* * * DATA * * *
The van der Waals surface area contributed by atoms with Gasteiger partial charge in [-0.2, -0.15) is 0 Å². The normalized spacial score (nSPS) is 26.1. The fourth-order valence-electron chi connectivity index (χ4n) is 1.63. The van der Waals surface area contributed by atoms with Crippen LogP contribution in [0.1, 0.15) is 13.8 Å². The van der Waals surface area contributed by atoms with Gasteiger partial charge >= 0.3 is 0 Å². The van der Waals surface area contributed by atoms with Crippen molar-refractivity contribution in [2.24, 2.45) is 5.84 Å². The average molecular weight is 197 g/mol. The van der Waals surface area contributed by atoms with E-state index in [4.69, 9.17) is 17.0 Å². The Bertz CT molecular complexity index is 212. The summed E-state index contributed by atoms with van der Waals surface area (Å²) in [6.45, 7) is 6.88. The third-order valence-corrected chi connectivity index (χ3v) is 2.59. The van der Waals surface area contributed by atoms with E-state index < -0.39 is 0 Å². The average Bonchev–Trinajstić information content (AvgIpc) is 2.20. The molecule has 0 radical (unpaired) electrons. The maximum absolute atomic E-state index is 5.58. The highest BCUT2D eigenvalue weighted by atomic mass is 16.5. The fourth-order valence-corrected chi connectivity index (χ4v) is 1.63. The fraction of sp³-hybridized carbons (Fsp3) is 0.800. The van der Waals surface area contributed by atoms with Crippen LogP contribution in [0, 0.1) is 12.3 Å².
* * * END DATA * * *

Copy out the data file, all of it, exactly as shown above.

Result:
The van der Waals surface area contributed by atoms with Gasteiger partial charge in [-0.2, -0.15) is 0 Å². The normalized spacial score (nSPS) is 26.1. The fourth-order valence-electron chi connectivity index (χ4n) is 1.63. The van der Waals surface area contributed by atoms with Crippen LogP contribution in [0.1, 0.15) is 13.8 Å². The van der Waals surface area contributed by atoms with Gasteiger partial charge >= 0.3 is 0 Å². The van der Waals surface area contributed by atoms with Crippen molar-refractivity contribution in [2.24, 2.45) is 5.84 Å². The average molecular weight is 197 g/mol. The van der Waals surface area contributed by atoms with E-state index in [4.69, 9.17) is 17.0 Å². The Bertz CT molecular complexity index is 212. The summed E-state index contributed by atoms with van der Waals surface area (Å²) in [6.45, 7) is 6.88. The third-order valence-corrected chi connectivity index (χ3v) is 2.59. The van der Waals surface area contributed by atoms with E-state index < -0.39 is 0 Å². The average Bonchev–Trinajstić information content (AvgIpc) is 2.20. The molecule has 0 radical (unpaired) electrons. The maximum absolute atomic E-state index is 5.58. The highest BCUT2D eigenvalue weighted by atomic mass is 16.5. The fourth-order valence-corrected chi connectivity index (χ4v) is 1.63. The fraction of sp³-hybridized carbons (Fsp3) is 0.800. The van der Waals surface area contributed by atoms with Crippen LogP contribution in [0, 0.1) is 12.3 Å².